How Does Social Security Reform Affect Senior Citizens?
Since Social Security was established in 1935, it has helped give America's seniors the dignity and peace of mind they have earned by providing vital, well-deserved retirement benefits.
Times have changed. But Social Security has not kept up. The system has worked for 70 years partly because of the flexibility Congress has shown in adjusting Social Security to fit the evolving needs of each generation of American seniors and workers.
It is once again time to reform Social Security to ensure that all generations are able to count on retirement security.
Why must Social Security adapt? Because the ratio of workers supporting the system has fallen dramatically, while the number of retirees continues to rise. In the next 12 years, Social Security will begin to run out of funds to pay the retirement benefits America's seniors have been promised.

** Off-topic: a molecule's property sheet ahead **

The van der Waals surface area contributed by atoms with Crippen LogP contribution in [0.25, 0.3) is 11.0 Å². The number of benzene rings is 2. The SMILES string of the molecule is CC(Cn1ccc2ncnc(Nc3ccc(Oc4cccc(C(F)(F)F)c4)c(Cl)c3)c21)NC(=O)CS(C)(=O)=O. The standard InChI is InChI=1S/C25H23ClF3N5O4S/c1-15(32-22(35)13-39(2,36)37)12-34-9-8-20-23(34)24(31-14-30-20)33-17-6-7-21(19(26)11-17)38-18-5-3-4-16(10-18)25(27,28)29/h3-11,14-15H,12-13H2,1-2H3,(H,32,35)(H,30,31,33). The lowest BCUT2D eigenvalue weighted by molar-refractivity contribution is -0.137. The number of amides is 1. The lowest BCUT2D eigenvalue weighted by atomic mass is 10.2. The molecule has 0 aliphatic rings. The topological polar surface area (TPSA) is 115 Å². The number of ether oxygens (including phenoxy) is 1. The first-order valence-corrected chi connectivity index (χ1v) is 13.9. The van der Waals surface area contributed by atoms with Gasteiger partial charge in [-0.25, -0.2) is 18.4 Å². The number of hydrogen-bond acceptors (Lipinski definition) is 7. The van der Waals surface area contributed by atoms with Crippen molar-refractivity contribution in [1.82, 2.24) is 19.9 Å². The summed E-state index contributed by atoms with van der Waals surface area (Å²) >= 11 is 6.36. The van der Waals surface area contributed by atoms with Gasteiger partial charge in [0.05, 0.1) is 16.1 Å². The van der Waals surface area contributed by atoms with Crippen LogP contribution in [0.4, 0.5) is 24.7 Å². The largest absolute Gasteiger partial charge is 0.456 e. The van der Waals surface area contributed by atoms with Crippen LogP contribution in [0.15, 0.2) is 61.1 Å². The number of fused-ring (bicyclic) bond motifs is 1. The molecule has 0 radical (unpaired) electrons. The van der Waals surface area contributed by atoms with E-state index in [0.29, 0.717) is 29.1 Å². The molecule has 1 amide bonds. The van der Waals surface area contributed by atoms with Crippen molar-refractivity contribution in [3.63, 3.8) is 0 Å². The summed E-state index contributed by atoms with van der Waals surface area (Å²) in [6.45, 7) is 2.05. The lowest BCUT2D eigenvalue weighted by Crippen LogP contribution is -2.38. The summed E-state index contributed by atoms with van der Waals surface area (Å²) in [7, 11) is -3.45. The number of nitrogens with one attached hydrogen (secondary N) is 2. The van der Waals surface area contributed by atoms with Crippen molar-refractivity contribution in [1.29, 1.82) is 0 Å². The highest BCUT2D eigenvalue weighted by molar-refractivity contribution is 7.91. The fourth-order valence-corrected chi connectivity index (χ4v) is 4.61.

While the looming Social Security crisis may not affect benefits for current seniors and retirees, it will affect every future generation. Previous generations supported the changes that kept Social Security available for today's seniors. Now, America's seniors have the opportunity to help ensure a sustainable Social Security system for future generations.
A key part of the plan to fix Social Security is the establishment of voluntary personal retirement accounts for younger workers. Personal retirement accounts will give younger workers the opportunity to invest part of their Social Security taxes in conservative bond and stock funds, and build a "nest egg" for retirement.
By supporting plans to fix Social Security now, America's seniors can help give their children and grandchildren the peace of mind that comes from knowing that Social Security will be there when they retire.